For a closer look at the general LIS job market, check out our Fast Facts report on LRS’ own Library Jobline and trends spotted during 2012. If you’re in the hunt for a new position, sign up for custom job notifications by RSS and e-mail through our free job posting service or follow us on our jobs-devoted Twitter feed @libraryjobline.

Note: This post is part of our series, “The Weekly Number.” In this series, we highlight statistics that help tell the story of the 21st century library.

23% of U.S. teenagers have a tablet device

23% of U.S. teenagers have a tablet device

teens_and_tablets

In March of this year, the Pew Research Center conducted a study on teenage technology use, and found that mobile access to the internet among teens is “pervasive.” According to the study, almost half of teens (47%) own a smartphone, and almost 1 in 4 (23%) own a tablet (which is comparable to the general adult population). Additionally, almost 3 in 4 teens (74%) say that they use mobile devices to check the internet at least occasionally, and 1 in 4 (25%) claim to be “cell-mostly” internet users. This apparent enthusiasm for mobile technologies, such as tablet devices, has not yet been matched by the institutions charged with educating teens—not in Colorado, at least. For the 2012-2013 school year, responses to the Colorado School Library Survey indicate that in Colorado’s public high schools, there is a median of less than one tablet (0.67) with access to library resources per 100 students.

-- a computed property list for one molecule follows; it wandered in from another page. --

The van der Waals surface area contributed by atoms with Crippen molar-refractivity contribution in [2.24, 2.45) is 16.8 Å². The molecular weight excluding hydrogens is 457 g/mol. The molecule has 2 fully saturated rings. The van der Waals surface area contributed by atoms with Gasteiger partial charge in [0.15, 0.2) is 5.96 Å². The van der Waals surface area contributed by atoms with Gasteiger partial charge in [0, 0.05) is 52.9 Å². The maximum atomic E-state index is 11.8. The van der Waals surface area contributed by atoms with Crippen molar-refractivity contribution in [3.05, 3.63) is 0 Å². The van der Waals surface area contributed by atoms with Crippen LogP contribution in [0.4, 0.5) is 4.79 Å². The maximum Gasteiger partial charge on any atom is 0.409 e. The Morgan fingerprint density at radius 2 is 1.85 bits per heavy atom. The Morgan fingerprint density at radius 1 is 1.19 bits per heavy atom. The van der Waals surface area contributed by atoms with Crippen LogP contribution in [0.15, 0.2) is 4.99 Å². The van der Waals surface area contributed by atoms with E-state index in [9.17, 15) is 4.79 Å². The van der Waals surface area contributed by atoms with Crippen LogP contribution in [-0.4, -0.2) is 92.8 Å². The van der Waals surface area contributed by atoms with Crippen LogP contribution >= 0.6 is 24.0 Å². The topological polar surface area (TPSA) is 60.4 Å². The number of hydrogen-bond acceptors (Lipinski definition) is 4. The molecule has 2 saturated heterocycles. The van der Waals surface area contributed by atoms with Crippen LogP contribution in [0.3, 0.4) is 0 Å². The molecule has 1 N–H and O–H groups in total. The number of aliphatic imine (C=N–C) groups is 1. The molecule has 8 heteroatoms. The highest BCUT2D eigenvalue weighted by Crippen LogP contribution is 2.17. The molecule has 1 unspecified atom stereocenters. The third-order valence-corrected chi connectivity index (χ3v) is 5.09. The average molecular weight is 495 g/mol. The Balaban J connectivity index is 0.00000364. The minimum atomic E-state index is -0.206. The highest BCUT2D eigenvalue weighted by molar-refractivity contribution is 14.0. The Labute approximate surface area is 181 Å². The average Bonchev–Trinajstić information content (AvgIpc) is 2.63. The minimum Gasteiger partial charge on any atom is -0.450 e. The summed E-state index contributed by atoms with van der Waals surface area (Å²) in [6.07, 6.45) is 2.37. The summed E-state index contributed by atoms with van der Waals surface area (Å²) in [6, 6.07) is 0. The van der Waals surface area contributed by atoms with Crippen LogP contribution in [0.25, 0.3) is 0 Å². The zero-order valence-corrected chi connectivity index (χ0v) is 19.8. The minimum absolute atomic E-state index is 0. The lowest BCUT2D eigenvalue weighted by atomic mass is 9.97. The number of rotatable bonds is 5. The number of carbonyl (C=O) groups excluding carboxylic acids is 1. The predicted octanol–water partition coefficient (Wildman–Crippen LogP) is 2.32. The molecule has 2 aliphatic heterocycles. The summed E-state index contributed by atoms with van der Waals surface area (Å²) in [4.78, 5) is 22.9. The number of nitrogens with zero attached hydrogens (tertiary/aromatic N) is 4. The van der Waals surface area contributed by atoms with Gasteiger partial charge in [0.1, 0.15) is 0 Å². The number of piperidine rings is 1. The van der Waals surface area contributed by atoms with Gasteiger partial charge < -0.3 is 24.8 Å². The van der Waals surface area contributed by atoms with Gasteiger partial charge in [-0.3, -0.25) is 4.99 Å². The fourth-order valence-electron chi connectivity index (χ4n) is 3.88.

Are you looking for funding sources to purchase tablets for your library? Check out these links for possible grant opportunities:

For more information about technology in Colorado school libraries, see our Fast Facts, Colorado School Libraries and the Use of Web Technologies, 2011-2012, as well as the 2012-2013 Colorado School Library Survey results.

Note: This post is part of our series, “The Weekly Number.” In this series, we highlight statistics that help tell the story of the 21st century library.

2012-2013 Colorado School Library Survey data now available

2012-2013 Colorado School Library Survey data now available

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Every year, we conduct a survey of Colorado public school libraries. The results of this survey, which include information about library instruction strategies, collections, web presence, staffing, usage, and budgets, help administrators, school library staff, and other stakeholders with planning and evaluation. These results are also used to market and advocate for school libraries; for example, earlier this year we published a school library infographic that shows the impact of school libraries on academic achievement.